CHARLOTTE, N.C. (QUEEN CITY NEWS) — Airline pilot is among the most prestigious and demanding professions. 

Somehow, it’s always reassuring to see a gray-headed captain in the cockpit, knowing there is a wealth of experience behind the flight controls.   

But what happens when the captain ages out? 

The mandatory retirement age for airline pilots is 65. Only one-third of these pilots ever make it to retirement due to the strict medical exams that must be passed every six months.  

With mere days leading up to an airline pilot’s 65th birthday, emotions rise. What happens after that very last flight? 

A lot of pomp and circumstance and some pretty impressive waterworks! 

“Water cannons are a very special tradition for the retiring pilot,” explained retired airline captain Lori Cline. “The fire hoses showering the aircraft as it taxis to the gate after the final flight is an honor bestowed upon the captain by airport rescue and firefighters.” 

Cline is a member of the Piedmont Silver Eagles, a 1,200-member group with strong ties to the original and iconic Piedmont Airlines. She, and other members, are on hand to celebrate the retirement of American Airlines Captain Greg Farbo. Both he and Cline started their airline careers with Piedmont, eventually being absorbed into the American Airlines branding.  

Fargo has just completed his last flight, just days before turning 65. He has flown American Airlines Flight 725 from Dublin to Charlotte. His bird is doused with water, and after parking the aircraft and shaking hands with each of his 210 passengers, he takes his last walk off the aircraft.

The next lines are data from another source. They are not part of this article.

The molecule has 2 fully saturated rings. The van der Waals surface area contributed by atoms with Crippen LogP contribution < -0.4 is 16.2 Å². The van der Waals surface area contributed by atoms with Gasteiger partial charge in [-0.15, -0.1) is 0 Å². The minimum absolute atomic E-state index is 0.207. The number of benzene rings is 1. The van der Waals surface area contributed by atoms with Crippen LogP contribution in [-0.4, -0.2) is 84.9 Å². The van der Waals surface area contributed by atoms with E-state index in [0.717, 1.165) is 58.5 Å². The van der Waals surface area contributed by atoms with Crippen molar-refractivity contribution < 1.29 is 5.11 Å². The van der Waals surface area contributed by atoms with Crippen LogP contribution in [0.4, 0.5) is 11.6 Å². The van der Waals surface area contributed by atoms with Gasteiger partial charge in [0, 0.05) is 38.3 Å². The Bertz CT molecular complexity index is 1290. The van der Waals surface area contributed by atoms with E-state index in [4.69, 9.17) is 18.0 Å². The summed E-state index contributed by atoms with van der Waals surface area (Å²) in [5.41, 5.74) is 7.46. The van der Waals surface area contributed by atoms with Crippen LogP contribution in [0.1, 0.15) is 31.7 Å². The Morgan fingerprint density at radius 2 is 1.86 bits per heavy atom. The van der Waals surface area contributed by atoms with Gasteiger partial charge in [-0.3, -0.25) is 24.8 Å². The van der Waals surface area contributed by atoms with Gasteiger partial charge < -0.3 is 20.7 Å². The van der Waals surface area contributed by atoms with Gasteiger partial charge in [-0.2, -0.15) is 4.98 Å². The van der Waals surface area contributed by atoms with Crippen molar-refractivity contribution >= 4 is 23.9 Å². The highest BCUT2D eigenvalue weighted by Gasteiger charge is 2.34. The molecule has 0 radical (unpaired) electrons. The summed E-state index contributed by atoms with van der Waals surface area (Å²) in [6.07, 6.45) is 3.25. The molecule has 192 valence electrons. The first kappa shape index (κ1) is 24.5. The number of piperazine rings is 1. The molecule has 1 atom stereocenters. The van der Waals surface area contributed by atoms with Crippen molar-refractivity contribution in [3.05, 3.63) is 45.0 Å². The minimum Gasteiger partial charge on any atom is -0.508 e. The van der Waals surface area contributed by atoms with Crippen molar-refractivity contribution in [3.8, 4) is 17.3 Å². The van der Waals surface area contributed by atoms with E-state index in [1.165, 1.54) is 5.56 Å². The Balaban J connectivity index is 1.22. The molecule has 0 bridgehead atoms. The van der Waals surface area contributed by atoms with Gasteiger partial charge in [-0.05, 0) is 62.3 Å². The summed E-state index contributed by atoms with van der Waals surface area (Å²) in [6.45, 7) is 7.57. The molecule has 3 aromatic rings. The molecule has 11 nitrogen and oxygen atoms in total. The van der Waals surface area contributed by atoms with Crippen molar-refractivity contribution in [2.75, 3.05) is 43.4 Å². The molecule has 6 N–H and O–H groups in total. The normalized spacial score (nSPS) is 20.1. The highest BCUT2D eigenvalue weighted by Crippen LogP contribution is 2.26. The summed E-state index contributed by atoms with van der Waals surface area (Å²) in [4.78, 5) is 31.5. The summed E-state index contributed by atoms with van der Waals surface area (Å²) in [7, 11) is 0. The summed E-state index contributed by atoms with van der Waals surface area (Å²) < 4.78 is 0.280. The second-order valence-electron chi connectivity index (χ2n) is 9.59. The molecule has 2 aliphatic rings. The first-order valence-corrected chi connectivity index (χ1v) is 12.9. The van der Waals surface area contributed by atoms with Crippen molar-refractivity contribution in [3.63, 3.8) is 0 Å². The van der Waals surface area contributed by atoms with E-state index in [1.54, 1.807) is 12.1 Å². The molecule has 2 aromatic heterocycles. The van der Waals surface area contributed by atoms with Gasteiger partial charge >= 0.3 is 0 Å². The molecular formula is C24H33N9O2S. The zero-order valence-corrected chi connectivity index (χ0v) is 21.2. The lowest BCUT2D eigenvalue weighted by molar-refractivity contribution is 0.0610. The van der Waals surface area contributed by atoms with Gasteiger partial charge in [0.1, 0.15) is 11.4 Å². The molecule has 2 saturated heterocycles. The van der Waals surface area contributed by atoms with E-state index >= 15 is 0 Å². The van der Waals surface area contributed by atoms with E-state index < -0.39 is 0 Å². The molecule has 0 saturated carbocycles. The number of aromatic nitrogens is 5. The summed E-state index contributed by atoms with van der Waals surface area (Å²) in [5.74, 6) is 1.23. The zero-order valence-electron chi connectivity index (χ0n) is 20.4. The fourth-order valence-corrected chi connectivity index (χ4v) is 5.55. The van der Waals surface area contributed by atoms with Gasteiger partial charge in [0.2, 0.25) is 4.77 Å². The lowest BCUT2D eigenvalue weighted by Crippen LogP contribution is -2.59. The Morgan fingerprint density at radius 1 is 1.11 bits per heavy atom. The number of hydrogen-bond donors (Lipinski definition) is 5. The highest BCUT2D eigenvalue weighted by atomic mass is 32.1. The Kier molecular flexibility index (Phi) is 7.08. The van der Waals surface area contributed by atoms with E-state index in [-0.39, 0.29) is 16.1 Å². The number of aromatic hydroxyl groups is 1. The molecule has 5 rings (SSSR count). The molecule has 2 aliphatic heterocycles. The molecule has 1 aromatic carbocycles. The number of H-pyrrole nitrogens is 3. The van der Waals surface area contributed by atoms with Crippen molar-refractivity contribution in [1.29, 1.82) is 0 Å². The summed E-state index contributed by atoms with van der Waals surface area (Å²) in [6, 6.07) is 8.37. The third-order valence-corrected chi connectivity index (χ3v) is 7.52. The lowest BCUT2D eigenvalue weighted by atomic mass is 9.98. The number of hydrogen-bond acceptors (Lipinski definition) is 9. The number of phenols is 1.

“Ladies and gentlemen, please welcome Captain Greg Farbo for the very last time as he exits the jetway and enters retirement,” shouted the public address system at Charlotte Douglas International’s Gate A4. 

To the sound of cheers, Farbo expresses gratitude, saying the best part of the job that he will never forget is the people.  

Captain Greg Farbo and wife/co-pilot Stephanie.

For the captain, the journey has been a long one — four decades logging more than 30,000 hours, safely flying countless passengers millions of miles to their destinations. 

Dozens of folks gather to congratulate Farbo. Even his very first flight instructor, Bill Settle, also a Piedmont Airlines alum, is on hand to wish him well. He gave Fargo his very first flight lesson 43 years ago. 

“He was an outstanding student; I am happy for him,” Settle said. 

Settle is also retired. He says it can be bittersweet. 

“You pour everything into your flying career, and then it suddenly comes to an abrupt end,” he said. 

‘Captain at home’ 

But that airline career will never truly leave Farbo, thanks to a living souvenir that will remain by his side.  

That’s because his longtime co-pilot is his wife of 11 years. She is American Airlines First Officer Stephanie Farbo. 

“He’s the captain in the cockpit, but I’m the captain at home,” declares Stephanie. 

“True,” her husband affirms.     

The two met on the flight deck more than a decade ago, paired up as a crew flying a trip to Pittsburgh. 

The pair remember it well. 

“It was the Fourth of July, actually,” Greg giddily chimed in, “There were fireworks everywhere.”    

Such husband-and-wife pilot crews are rare and a first for the Piedmont Silver Eagles. 

Being a typical married couple (albeit with atypical jobs), the duo admits they have bickered on the flight deck from time to time but always managed to work it out, keeping the cockpit professional. 

While Captain Greg will spend more time at home, Stephanie will continue in the cockpit. She will never forget their last flight together, flying a Boeing 777 from Dublin to Charlotte.  

“Did you learn anything from the old guy?” the reporter joked.  

“Of course, I picked his brain all across the ocean,” Stephanie admitted. “I had to soak up that last bit of knowledge before he’s gone,”  

“… and I’ve learned from her,” admitted her husband. 

The Federal Aviation Administration is considering raising the mandatory retirement age from 65 to 67.